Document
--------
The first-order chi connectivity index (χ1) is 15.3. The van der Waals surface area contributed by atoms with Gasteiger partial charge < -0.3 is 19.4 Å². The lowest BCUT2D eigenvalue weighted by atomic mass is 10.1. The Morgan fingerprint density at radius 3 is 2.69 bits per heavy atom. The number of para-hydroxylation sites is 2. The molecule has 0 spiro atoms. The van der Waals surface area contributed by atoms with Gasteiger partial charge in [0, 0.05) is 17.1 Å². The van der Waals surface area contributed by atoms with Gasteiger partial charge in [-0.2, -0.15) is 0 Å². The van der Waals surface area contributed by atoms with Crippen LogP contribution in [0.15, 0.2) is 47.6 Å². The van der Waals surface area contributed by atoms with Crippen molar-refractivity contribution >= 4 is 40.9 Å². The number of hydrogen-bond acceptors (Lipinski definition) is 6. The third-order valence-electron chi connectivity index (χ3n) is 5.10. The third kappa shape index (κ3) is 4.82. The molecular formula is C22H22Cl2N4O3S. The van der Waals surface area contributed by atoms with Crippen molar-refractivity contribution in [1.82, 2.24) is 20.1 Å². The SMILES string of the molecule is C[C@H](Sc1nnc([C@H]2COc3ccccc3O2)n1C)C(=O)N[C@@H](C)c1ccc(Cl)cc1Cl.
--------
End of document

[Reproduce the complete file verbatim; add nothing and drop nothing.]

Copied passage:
The first-order chi connectivity index (χ1) is 15.3. The van der Waals surface area contributed by atoms with Gasteiger partial charge < -0.3 is 19.4 Å². The lowest BCUT2D eigenvalue weighted by atomic mass is 10.1. The Morgan fingerprint density at radius 3 is 2.69 bits per heavy atom. The number of para-hydroxylation sites is 2. The molecule has 0 spiro atoms. The van der Waals surface area contributed by atoms with Gasteiger partial charge in [0, 0.05) is 17.1 Å². The van der Waals surface area contributed by atoms with Gasteiger partial charge in [-0.2, -0.15) is 0 Å². The van der Waals surface area contributed by atoms with Crippen LogP contribution in [0.15, 0.2) is 47.6 Å². The van der Waals surface area contributed by atoms with Crippen molar-refractivity contribution >= 4 is 40.9 Å². The number of hydrogen-bond acceptors (Lipinski definition) is 6. The third-order valence-electron chi connectivity index (χ3n) is 5.10. The third kappa shape index (κ3) is 4.82. The molecular formula is C22H22Cl2N4O3S. The van der Waals surface area contributed by atoms with Crippen molar-refractivity contribution in [1.82, 2.24) is 20.1 Å². The SMILES string of the molecule is C[C@H](Sc1nnc([C@H]2COc3ccccc3O2)n1C)C(=O)N[C@@H](C)c1ccc(Cl)cc1Cl.